Finch seed socks may be the simplest of all bird feeders. I first saw them at a garden center where a tree had a dozen of these socks hanging beneath the canopy in the shade. The whole place was a finch mob scene and these bright yellow and orange birds were flitting around there in flocks. Naturally I had to have some because the whole idea was so simple. Anyone with a needle and thread can whip one up in an hour if you have the right fabric. It’s simply a tube bag with a draw string at the top. Ready made socks are sold at most online or local pet or wild bird supply stores. The socks are filled with black thistle seed which can be bought in large quantities. The tiny black seed doesn’t pass through the net but the finches can reach in and get it with their sharp but stout little beaks. Shop for finch socks and seed at Wild Birds Forever http://www.birdsforever.com/thistle.html There is but one caveat about finch socks. Be prepared for a lot of birds including non-finches too. Once they discover your source they can deplete a whole bag or more each day. Hang near windows to enjoy from indoors or spread around your garden to create a golden finch sanctuary.
The world of tulips is immense, but amidst the most beautiful flowers in the world are some really twisted varieties. They won’t appeal to everyone, but for certain design styles, these bulbs can turn a good spring garden into a forld class affair. Sometimes perfect upright tulips are too rigid for modern design. The ability to juxtapose twisted flowers and stems against the sharp lines of sleek surfaces creates a dynamic contrast. Parrot tulips produce these very unusual petals with bold stripes and broken colors along with frilled edges. For lovers of rich reds and the luxurious interiors with their silks and satins, dark antique furniture and heavy drapes, Rococo is an ideal choice. Intense color combined with striations produces a true Old World look. As flowers open their form disintegrates to create even more exotic shapes. This is a real man’s tulip. She is named China Town, and this beautiful flushed beauty is most feminine. Tulip centers in a rich sap green are edged in magenta then lighten to pale pink. Planted into beds of perennials and shrubs, their large flowers, casual form and vivid colors are perfect for that coveted cottage garden look.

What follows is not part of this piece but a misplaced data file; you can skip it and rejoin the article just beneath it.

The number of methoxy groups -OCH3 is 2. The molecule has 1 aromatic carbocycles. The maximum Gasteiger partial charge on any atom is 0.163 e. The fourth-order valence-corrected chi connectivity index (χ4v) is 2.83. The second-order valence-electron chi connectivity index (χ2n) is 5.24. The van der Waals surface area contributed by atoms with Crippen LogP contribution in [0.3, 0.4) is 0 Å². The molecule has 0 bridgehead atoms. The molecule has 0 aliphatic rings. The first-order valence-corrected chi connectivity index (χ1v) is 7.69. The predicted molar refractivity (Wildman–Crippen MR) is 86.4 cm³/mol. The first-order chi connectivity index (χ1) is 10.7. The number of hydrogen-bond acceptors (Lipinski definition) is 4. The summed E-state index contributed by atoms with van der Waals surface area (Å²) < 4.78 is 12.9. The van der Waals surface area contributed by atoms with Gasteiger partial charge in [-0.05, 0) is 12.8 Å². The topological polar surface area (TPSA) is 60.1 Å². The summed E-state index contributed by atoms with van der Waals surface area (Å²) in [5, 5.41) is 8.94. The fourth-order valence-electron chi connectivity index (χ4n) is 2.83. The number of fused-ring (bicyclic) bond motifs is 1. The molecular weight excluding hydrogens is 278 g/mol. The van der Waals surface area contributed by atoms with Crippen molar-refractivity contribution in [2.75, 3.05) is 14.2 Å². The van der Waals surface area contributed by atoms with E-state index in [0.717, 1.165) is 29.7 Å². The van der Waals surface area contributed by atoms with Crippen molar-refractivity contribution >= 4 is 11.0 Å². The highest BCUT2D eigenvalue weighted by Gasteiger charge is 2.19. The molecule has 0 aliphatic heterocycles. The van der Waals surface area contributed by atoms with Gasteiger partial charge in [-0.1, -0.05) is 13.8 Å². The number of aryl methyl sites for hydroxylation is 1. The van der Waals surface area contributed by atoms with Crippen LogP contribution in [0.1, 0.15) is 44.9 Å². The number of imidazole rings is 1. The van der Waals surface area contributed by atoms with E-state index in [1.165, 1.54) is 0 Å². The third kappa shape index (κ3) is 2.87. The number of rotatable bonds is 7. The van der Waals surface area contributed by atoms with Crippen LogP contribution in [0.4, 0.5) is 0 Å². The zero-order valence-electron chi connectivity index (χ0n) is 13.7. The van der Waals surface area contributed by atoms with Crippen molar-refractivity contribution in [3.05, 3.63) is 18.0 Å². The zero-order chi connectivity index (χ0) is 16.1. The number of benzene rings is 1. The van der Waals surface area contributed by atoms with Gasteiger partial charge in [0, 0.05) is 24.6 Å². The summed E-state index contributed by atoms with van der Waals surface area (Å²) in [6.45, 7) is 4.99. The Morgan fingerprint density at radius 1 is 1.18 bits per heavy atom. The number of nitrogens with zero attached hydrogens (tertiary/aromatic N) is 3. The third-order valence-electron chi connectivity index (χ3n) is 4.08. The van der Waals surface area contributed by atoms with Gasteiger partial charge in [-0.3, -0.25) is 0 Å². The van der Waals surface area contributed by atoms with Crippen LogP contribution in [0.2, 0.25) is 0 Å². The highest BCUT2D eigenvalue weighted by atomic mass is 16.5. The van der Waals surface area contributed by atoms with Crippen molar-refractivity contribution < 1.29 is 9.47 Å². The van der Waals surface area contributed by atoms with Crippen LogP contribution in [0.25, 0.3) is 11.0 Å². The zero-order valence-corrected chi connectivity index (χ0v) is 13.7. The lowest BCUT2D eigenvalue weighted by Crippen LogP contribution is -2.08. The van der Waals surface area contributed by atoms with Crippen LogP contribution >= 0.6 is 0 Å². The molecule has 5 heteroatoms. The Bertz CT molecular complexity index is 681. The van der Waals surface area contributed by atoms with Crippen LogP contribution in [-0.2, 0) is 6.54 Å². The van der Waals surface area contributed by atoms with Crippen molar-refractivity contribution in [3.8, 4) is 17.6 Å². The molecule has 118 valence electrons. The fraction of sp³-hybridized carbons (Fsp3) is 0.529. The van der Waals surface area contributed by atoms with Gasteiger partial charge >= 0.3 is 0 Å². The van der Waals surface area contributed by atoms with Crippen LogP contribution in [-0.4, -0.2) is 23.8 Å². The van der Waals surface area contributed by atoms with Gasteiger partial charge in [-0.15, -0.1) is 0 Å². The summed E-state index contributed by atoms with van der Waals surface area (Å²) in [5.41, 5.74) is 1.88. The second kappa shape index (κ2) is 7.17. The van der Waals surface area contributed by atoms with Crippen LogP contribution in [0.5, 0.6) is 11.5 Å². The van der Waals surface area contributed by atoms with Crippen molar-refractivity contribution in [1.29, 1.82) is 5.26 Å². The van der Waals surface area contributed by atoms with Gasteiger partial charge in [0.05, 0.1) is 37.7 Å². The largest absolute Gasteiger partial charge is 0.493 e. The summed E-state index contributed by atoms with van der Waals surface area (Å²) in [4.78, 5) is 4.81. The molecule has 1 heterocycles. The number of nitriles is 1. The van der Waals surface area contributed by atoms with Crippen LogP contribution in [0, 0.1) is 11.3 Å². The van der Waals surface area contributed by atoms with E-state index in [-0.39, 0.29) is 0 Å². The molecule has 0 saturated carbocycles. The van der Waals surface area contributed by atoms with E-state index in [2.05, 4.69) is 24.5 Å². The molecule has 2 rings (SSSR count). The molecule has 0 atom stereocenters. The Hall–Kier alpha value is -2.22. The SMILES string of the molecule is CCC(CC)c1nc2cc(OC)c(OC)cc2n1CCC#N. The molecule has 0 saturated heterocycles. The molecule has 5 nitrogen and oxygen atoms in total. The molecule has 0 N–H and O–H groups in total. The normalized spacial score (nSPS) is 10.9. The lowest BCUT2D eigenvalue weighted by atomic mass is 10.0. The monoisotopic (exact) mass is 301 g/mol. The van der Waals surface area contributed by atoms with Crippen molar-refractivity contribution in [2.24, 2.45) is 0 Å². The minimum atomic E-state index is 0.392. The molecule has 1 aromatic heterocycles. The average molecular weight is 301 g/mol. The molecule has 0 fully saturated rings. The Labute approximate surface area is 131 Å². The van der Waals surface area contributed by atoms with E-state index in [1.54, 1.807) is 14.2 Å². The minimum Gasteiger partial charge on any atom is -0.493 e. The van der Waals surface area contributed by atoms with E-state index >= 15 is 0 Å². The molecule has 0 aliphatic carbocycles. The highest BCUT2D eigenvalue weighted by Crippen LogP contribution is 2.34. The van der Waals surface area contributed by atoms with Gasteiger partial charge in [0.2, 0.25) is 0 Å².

Seeing a garden unusually early in the year may cheat you out of its full peak season glory, but there are benefits. This residence in northern Germany demonstrated a most useful means of training vines to masonry buildings without sacrificing the structure. On structures that are painted, this system allows the cables to be detached with the main vine runners to repaint or repair. It’s fully visible early before the vines have fully leafed out. This clematis has been perfectly trained up a dual set of cables attached to the face of the masonry wall. The verticals end at the top plate then a new set juts off at an angle to follow the roof line. A close up of the assembly at the base of the wall illustrates heavy lag eye-bolts anchored in the mud sill, in this case it is wood due to the half-timber construction. It must be very strong to hold the wire tension. Barrel turnbuckles at the base allow the homeowner to occasionally tighten the tension as cables stretch with vine maturity. Wisteria begun years ago on the same system illustrates how vine trunks cope with the tight cable over time. Turnbuckles may be loosened as well to accommodate the growing diameter of woody trunks that spiral around the cables. This proves it is a viable solution over the long term.
One of the great things about being in media is access. This year it was a private tour of the best Dutch gardens featuring virtually every bulb known to man in full bloom. But we didn’t just see Keukenof the greatest bulb extravaganza in the world, our visits were to small lesser known sites, many of them residential. I found a plethora of new ideas which I’ll share with you over the coming weeks. A table made of a slab of salvaged steel plating on sawhorses displays urns of snowdrops and terra cotta filled with gorgeous purple crocus. One garden was actually a very deep backyard created by a woman who ran a small garden shop and nursery in her home. This is unusual to find such an operation in a residential district but thankfully the locals let her do it. Like most of Holland the site was immaculate with not a leaf out of place nor a weed in sight. The garden owner is enchanted by cool colors of blue and purple, so she created a most unique combination of pots and plants. This table featured metal containers planted with succulents and other unusual foliage along with a few spectacular accents. I think what probably caught my attention about this long display of foliage and flowers is the cool color palette. But we’ve all been trained that all cool is just too dull and needs an occasional red or yellow to bring it up in temperature. Somehow despite the lack of such contrasting spots of bright hue this works by creating incredible diversity in an amazingly small space without being overwhelming.